Published in Israel Campus BeatJune 24, 2013
Three years after joining Gators for Israel as a curious member, Taylor Nichole Parker took center stage at the organization’s closing meeting last month as she addressed the members as president for the first time.
[This is the fifth in a series of articles entitled ICB Student Profiles, a series that highlights a particular student's contributions or innovations in Israel activism on campus.]
“I am honored to follow in the footsteps of so many inspiring friends in leading an organization that has an extraordinary record of strengthening the US-Israel alliance both on campus and in our community,” she said to the group. “I am looking forward to continuing Gators for Israel’s legacy within pro-Israel political activism and am excited to help develop the next round of pro-Israel advocates on our campus.”
Parker’s Israel involvement has come a long way from her high school years in Hillsborough County, Florida, where JewishPressTampa.com reported Jews represented 1.87 percent of its 1.2 million residents in 2011. She points to the community’s small Jewish population as one of the main reasons behind her lack of early exposure to Israel, despite her passion for Middle-Eastern studies.
Parker’s pro-Israel journey began freshman year when she served as a student senator and watched as GFI representatives pushed multiple pro-Israel resolutions through the senate. Inspired by the resolutions and interested in the pro-Israel cause, Parker was selected to attend an advocacy training weekend with The David Project, an organization that shapes campus opinion on Israel by educating, training and empowering student leaders.
“I was the awkward one interested in the Middle East, and all of the other students were heavily pro-Israel,” Parker said. “It’s not that I wasn’t pro-Israel, I just hadn’t been educated on the importance of the US-Israel alliance yet, nor had I realized that it is the pro-Israel advocates who have the interest of the Middle East most at heart.”
And what a difference education can make. Immediately after the training, Parker joined GFI and helped to draft pro-Israel resolutions while lobbying her fellow senators. Serving as the organization’s assistant campus relations director during sophomore year and vice president during junior year, Parker immersed herself completely in the pro-Israel world and set her sights on GFI’s presidency.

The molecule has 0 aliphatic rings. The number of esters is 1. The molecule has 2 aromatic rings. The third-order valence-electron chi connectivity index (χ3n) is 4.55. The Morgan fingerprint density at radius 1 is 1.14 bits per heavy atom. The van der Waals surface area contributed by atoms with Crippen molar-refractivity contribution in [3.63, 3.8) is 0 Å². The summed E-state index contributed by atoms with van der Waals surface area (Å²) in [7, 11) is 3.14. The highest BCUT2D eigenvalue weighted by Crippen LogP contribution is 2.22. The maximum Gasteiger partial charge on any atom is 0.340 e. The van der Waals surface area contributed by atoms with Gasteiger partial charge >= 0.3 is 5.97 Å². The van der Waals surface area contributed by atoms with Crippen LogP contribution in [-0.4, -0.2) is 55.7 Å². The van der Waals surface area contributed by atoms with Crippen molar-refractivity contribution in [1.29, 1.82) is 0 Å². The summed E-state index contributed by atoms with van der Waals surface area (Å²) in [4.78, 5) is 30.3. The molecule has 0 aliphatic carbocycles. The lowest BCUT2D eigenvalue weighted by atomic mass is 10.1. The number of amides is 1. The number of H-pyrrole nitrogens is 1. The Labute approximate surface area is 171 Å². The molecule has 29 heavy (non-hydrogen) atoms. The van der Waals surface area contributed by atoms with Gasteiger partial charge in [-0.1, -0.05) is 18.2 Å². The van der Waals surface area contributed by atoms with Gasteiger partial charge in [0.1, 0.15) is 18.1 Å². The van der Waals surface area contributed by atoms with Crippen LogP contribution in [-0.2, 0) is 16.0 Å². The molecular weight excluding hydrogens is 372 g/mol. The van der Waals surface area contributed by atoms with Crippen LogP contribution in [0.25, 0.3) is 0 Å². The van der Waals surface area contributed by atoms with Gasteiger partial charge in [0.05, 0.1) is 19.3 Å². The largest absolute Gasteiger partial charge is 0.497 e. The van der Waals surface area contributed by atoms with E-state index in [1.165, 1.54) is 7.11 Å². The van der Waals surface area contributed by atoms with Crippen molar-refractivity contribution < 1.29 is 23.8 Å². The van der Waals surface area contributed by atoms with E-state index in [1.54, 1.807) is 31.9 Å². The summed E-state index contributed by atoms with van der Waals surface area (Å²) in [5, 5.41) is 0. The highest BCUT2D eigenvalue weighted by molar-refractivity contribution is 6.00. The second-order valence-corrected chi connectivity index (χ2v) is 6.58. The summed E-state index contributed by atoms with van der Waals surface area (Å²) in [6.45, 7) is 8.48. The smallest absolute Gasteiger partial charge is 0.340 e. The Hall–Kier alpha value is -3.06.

“Pro-Israel advocacy just made perfect sense to me,” the women’s studies and political campaigning double-major said. “I was involved with advocacy organizations previously, had a strong desire to work with a lobby, and knew the Middle East was my number one political interest. And if you’re a politically minded person interested in the Middle East, the facts are on the pro-Israel side.”
In addition to her political work, Parker also served as her campus’ Grinspoon-Morningstar intern and was responsible for developing a collaborative long-term initiative which would improve the perception of Israel on campus. As directed, she created the Israel Leader Network, a monthly meeting program which gave leaders from the various Israel groups an opportunity to discuss programming, strategize advocacy plans and foster partnerships. Parker went above and beyond the internship’s requirements when she also helped to found Zionist Gators, a cultural, educational and advocacy group.
“Once I fully became part of the community, my commitment to the pro-Israel cause was not only based within political ideology, but developed into a passion for Zionism, amplified by my relationships with other advocates,” she said.
Parker aspires to build a career around influencing US foreign policy in the Middle East; whether that’s through a think tank, government service or a lobby remains to be seen. And as the new leader of what some identify as the most influential pro-Israel campus political group in the nation, Parker is well on her way to achieving her dream, while helping the people of Israel achieve their dream of peace too.